William Ray Norwood Jr., otherwise known as Ray J, is quick to credit his family’s role in his success.

Growing up in the limelight of his sister, Brandy, he admits feeling the pressure of managing expectations as he looked to create his own imprint. However, Ray J was always up for the challenge and credits the “I Wanna Be Down” singer for being his safety net.

“When my sister really took off it was kind of hard to follow that up just because of how hard she worked, and just how determined she was to be successful,” Ray J told AFROTECH. “When you try to follow behind that, you start to realize how tough it could be, and expectations could get really tough. A lot of people can’t survive that, but for me, I always told my sister I rather just wait in the line and just come out whenever I’m successful — with me having fun just doing what I’m doing and taking all the risks with maybe the subject matter or just who I was. I just never was scared. And I think she gave me that comfort zone, that safety net to where I could make mistakes if I needed to.”

'One Wish'

Ray J would ultimately forge his own lane, landing acting gigs on “The Sinbad Show” (1993) and “Moesha” (1999-2001) and in films such as “Mars Attacks!” (1996) and “Steel” (1997).

However, his first passion was always the music. His breakthrough hit “One Wish” would be released as the first single from his third album “Raydiation,” under his independent record label Knockout Entertainment in 2005. To this day, Ray J reveals it is one of his most profitable assets.

Support From His Family After Becoming An Independent Artist

What’s more, it may not have seen the light of day without the support of his mother and father. Ray J recalls borrowing money from his parents to create “One Wish.”

This was the singer’s chance at his own redemption arc. He had been dropped by Elektra in 1997 and would later sign to Atlantic, although he did not gain the success he was hoping for under the new label when he released “This Ain’t a Game” in (2001), his biography mentions. He was ready to see his career turn around.

Going out on his own and making “One Wish” would prove to be the light at the end of the tunnel for Ray J.

“I had to go independent, like the labels dropped me. I borrowed money from my mom and my dad to start ‘One Wish,’ and I had to pay Lil X a couple $100,000 for the video, and I was treating it like it was a real record label ’cause my mom gave me a loan,” Ray J told AFROTECH. “It worked out in the long run, and that kind of started where I was just like, ‘I either got to do it myself or it won’t be done.’ That gave me all the energy to keep pushing independently, and just run my own show from the jump and invest all the money we have to ourselves to really lead the pack and control the narrative, control the business, control the money, control everything.”

“One Wish” ended up being Ray J’s first single to hit the top of the Billboard R&B chart, and it helped his third album reach $400,000 in sales at the time, per his web bio. The single is a certified classic and still in rotation on many playlists.

The financial risk taken by his family paid off tenfold as Ray J revealed he was able to earn back the money borrowed through the success of the single.

“They took a risk on me, and they still take risks on me, and I still have these really outlandish dreams and ideas that I’m putting together that sometimes sound a little far fetched in the family, but they believe in me and again they gave me the money to like start something because nobody was messing with me,” Ray J explained.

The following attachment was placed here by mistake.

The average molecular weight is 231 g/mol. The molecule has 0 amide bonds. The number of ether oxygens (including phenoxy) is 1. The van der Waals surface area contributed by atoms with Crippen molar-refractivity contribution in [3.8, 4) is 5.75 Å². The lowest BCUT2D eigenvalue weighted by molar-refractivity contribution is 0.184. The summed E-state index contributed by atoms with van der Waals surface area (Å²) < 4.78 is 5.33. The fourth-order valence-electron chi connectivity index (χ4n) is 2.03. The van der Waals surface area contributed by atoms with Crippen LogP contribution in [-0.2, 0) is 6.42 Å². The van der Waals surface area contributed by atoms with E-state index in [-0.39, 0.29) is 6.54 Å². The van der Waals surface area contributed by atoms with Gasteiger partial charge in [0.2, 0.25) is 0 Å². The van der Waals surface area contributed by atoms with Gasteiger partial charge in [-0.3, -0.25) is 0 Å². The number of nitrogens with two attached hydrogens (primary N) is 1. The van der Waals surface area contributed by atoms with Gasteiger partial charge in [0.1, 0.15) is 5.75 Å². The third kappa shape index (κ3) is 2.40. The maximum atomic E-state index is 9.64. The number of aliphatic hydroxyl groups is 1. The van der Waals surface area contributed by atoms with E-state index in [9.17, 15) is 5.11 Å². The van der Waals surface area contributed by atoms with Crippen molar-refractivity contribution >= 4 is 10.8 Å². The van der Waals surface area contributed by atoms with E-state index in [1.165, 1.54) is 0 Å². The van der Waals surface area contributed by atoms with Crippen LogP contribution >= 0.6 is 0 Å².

He added, “I don’t think they gave me the money because they knew that I was gonna do ‘One Wish’ and we will make it all back and go gold. ‘One Wish’ is still going today. It’s like one of the most profitable assets we have, but I just think that even if they lost the money, it was just something that they wanted to give me to let them let me know that they believed in me.”

Learning Lesson

The lessons from his 2005 experience inspired him to seek success by looking inward, rather than depending on major corporations to fulfill his dreams. He applies these principles across other areas of business outside of entertainment.

“‘One Wish’ and ‘Sexy Can I’, these are real independent records. I could pull up my dashboard and show all the analytics,” he said. “When you say you are independent, and a lot of these artists are independent now, but all of their hits still belong to these majors. And I’ve never had that. ‘Wait a Minute’ was the last major song or the only song I did that blew up on a major, and the rest they dropped me and left me for dead. So, it’s on us as artists to take control of our destiny in any column, in any sector of business. Then the big businesses will come in and help support you as they watch you grow and put in the work.”

Bet On Black

While Ray J took a moment to take a blast to the past, he also brought attention to one of his recent endeavors. He is appearing as a guest judge on Season 3 of Revolt’s show “Bet on Black,” created in partnership with Target. It features 13 diverse businesses who are competing for a $200,000 in funding. Pinky Cole, Van Lathan, and Bun B can also be seen as judges on the show.

Photo Credit: Revolt

“There’s just so many talented people out there,” Ray J expressed. “And with these kinds of opportunities, it gives people hope. It gives people energy. It gives people excitement because there’s something else in front of them that they can showcase because they know they have something unique. They know they have something that the world needs.”